Linked by Thom Holwerda on Sat 26th Mar 2011 02:00 UTC
Mac OS X When you run smbd -V on your Snow Leopard installation, you'll see it's running SAMBA version 3.0.28a-apple. While I'm not sure how much difference the "-apple" makes, version 3.0.28a is old. Very old. In other words, it's riddled with bugs. Apple hasn't updated SAMBA in 3 years, and for Lion, they're dumping it altogether for something homegrown. The reason? SAMBA is now GPLv3.
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Lack of History
by oiaohm on Sun 27th Mar 2011 09:05 UTC in reply to "RE[2]: Not about patents"
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They'd only need to give each user a machine signature so that he could use his own modified versions.

However, Apple makes money from not letting users run any software at all without money going into the company's pockets, so they obviously can't distribute GPLv3 software.

All things considered, I think the GPLv3 patent clauses do more harm than good. The only thing they achieve is keeping "free" software from being used at all.

Even "good" companies acquiring patents for self-defense have to avoid it. If Google released a WebM codec under GPLv3 all the protection they get from their related patents against the MPEG mafia is lost as soon as soon as MPEG companies download a copy.

In fact no. Read GPLv3 its cover disappears if you are part of an attack. Even a edge form. So Google would be still fully free to use there patents fully to counter an attack.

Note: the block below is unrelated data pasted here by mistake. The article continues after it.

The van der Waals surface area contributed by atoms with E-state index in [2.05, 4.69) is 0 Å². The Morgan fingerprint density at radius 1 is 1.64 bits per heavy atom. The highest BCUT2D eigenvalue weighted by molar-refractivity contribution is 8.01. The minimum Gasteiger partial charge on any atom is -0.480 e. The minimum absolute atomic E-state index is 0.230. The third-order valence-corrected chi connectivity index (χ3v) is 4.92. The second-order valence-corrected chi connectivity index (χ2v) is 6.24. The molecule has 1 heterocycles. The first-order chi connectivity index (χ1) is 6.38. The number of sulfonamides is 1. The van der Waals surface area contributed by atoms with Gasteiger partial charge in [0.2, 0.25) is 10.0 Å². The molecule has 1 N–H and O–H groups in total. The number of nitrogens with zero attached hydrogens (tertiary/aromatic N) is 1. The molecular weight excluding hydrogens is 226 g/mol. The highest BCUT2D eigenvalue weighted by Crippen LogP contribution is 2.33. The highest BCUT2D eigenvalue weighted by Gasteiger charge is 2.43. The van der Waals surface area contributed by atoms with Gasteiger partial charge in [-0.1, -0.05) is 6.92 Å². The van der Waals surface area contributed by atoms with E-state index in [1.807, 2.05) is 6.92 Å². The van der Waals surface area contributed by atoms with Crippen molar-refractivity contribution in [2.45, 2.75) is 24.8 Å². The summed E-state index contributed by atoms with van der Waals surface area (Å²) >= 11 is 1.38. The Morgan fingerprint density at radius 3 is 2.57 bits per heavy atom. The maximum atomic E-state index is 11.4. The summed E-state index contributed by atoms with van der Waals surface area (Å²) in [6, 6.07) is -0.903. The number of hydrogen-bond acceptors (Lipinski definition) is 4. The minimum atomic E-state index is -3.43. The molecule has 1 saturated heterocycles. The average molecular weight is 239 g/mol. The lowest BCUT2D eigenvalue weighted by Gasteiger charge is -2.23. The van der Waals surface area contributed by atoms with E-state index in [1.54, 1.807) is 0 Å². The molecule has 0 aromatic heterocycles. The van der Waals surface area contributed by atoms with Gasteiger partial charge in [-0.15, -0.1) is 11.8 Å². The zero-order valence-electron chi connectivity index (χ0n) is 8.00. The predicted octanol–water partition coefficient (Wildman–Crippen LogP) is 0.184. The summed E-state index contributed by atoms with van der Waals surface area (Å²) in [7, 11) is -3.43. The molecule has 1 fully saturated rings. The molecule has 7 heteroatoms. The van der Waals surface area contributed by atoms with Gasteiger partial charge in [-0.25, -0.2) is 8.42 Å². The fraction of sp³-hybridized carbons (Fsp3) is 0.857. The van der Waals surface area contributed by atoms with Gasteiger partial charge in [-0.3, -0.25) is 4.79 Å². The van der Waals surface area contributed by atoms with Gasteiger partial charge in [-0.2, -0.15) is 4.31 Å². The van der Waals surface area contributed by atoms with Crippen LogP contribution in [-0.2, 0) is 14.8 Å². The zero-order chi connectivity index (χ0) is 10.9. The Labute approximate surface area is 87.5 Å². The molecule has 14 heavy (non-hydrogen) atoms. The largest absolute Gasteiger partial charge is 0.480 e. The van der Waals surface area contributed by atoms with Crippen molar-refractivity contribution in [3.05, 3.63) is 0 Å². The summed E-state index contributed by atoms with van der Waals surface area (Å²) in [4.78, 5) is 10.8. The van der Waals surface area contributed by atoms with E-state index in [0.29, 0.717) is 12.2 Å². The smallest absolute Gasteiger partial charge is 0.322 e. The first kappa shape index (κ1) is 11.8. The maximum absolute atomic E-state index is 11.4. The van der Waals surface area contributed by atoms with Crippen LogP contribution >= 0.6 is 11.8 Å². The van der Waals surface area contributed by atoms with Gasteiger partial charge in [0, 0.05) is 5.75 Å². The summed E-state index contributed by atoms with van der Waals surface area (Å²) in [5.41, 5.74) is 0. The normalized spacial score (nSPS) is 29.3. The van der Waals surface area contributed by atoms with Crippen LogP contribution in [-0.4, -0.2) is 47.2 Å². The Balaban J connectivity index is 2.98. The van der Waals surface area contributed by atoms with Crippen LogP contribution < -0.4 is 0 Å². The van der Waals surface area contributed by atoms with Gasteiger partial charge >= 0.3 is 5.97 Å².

Yes there is a clause particularly allowing "software patent retaliation" in GPLv3 if attacked.

GPLv3 forbids patent aggression. If MPEG mafia download and use VP8 and it was under GPLv3. They would find themselves locked from attacking VP8. Of course other GPLv3 programs they don't use they could still attack and not end up in a battle over VP8 as long as those other programs did not relate to developers of VP8.

IP laws are like nuclear weapons, there is no way to use them for good, the only winning move is not to play.

Playing the wargame is the basic error of the FSF and their licenses.

GPLv3 patent grants is nicer than this

This is how foolish you are being. GPLv3 just places the mostly standard patent grant agreements in the copyright document. So you don't get caught with your pants down. Ie something can be BSD but that does not have the patent grant so you include that in your program and you get you tailed sued off. Patent grant word in the Apache version 2.0 license covers the same as GPLv3.

Basically the Patent grant stuff is fud. BSD and MIT you have to find the matching patent grant. Legally you are safer and better off with GPLv3.

Also due to the legal wording in GPLv2 patent grant maybe required to conform with GPLv2. No one has tested this in court.

GPLv3 just really lays out the rules. Rules that could possibly still apply if you are using GPLv2 with patents.

The only major change really is the anti-tivo sections.

Edited 2011-03-27 09:15 UTC

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